How Playing an Instrument Changed My Life


Ava Stuzin

Senior Copy Editor Katriona Page demonstrates playing the piano.

Katriona Page, Senior Copy Editor

I was seven years old when my mother first introduced me to the piano. She had played growing up and thought it was important for her children to also learn an instrument. If I didn’t take to piano, that was fine: my mother made it clear that I could try the guitar or drums or piccolo instead.

Fortunately, I did like it. I attribute this in large part to my teacher, Ms. Kim, whom I adored. She was young and pretty and had aspirations of being a concert pianist. She struck the right balance between setting high expectations and never pushing too hard. This kept piano fun; it made practice enjoyable rather than tedious, leisure rather than chore. Her teaching even compensated for my hyperhidrosis, or excessive sweating of the palms. This condition sometimes made playing difficult, as my hands would spontaneously start sweating. 

Every week, Ms. Kim gave me a sheet of stickers and a piece of paper listing scales and pieces in progress. On the paper was a tree, and every day I practiced, I put a sticker on my tree. For three or four years, my tree was always full, the shimmering blue and yellow smiley faces reminding me of the amount of effort and time I had put into learning the piano. For three or four years, I made steady progress, advancing from early beginner to late beginner to intermediate.

During this time, I had been playing in recitals. I vividly remember just how nervous I felt for the first one – my sweaty, puffy red hands desperately miming the notes for “Green Grow the Lilacs,” my legs visibly shaking as I walked across the stage of the local university’s small theater. I wish I could say my nerves subsided over the years, but for me, every recital was an equally terrifying, sweat-inducing and heart-thumping affair that I agonized over for weeks in advance. 

In 2015, Ms. Kim told me she was leaving for California. That year, my worst fear also came true: my stage fright got the best of me and at a recital, I forgot a piece I had spent months memorizing. After countless false starts, I had to walk off stage and grab my sheet music, avoiding the eyes of both my grandmothers – one of whom had traveled from England – and my mother’s best friend, who had traveled from D.C.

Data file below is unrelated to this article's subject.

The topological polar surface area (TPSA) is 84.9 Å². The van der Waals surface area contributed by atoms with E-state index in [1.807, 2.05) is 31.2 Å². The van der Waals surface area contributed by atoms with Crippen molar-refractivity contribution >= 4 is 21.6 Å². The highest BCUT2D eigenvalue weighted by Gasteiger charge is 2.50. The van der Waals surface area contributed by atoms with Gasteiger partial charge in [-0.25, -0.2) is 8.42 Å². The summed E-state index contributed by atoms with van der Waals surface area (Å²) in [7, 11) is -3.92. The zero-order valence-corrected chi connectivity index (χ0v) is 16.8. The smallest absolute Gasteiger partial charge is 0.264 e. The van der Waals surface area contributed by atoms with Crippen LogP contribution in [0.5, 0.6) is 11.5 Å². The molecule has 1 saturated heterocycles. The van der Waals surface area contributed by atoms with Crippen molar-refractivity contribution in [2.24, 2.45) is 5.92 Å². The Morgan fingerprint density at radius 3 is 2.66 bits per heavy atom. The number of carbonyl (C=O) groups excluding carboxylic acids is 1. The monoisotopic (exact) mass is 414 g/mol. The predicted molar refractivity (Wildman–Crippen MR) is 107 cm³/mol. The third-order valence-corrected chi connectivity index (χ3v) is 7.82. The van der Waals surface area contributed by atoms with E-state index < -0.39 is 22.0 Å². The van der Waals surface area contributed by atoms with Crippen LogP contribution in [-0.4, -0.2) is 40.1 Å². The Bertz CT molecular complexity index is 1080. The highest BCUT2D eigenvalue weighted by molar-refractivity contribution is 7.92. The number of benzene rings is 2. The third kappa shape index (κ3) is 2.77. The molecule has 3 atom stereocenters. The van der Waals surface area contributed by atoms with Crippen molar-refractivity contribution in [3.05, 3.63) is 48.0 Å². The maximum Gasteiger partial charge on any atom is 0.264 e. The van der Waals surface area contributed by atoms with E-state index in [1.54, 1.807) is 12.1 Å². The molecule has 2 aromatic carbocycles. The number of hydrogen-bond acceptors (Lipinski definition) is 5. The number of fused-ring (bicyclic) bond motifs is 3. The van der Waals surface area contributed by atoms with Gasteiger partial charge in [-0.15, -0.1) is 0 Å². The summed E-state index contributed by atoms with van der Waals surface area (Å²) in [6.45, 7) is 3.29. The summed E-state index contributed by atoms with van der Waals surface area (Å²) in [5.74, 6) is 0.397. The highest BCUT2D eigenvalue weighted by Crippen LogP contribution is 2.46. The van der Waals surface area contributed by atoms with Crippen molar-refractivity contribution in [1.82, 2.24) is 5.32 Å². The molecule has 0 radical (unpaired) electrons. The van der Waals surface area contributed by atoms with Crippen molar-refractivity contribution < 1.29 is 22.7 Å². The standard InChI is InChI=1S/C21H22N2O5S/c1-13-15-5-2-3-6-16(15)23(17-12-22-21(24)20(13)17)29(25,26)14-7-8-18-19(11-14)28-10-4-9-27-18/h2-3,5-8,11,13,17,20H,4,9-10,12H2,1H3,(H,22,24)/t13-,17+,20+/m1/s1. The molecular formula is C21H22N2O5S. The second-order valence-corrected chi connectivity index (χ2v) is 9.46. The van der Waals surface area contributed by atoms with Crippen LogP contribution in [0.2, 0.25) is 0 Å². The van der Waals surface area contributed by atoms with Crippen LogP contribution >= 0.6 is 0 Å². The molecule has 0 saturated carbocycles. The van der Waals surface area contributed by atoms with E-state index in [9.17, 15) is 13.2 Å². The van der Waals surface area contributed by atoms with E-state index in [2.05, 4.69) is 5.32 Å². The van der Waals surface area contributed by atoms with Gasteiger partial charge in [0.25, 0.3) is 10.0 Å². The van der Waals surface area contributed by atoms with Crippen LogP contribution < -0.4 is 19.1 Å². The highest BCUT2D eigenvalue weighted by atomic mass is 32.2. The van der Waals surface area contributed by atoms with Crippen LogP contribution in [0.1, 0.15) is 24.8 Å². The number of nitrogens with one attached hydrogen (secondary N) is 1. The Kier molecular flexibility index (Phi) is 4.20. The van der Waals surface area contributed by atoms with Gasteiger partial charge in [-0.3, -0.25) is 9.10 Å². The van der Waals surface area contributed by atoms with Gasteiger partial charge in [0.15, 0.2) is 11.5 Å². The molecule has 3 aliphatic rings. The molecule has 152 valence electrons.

The experience was discouraging. It was the first time my work had not paid off. Up until that point, in all areas of my life, from music to sports to academics, I could always see the results of the effort I put in. At the same time, after Ms. Kim’s departure, I plateaued. At the time, I blamed it on my new teacher but I think it was also a natural progression – as I got better, I couldn’t expect to keep improving at the same rate. Simultaneously, my hyperhidrosis continued to worsen, making it increasingly more difficult to practice. Regardless of the cause, I was less motivated, and my sticker tree became sparse. 

This period of apathy was temporary and eventually, I returned to practicing consistently. I joined my school’s orchestra, continued to play in recitals and entered piano competitions. However, it taught me an important, if obvious lesson: I’m not entitled to the outcome I want simply because I put in effort, but regardless, it is essential to keep trying. I’ve since quit piano, but keeping this lesson in mind has motivated and encouraged me in all areas of my life.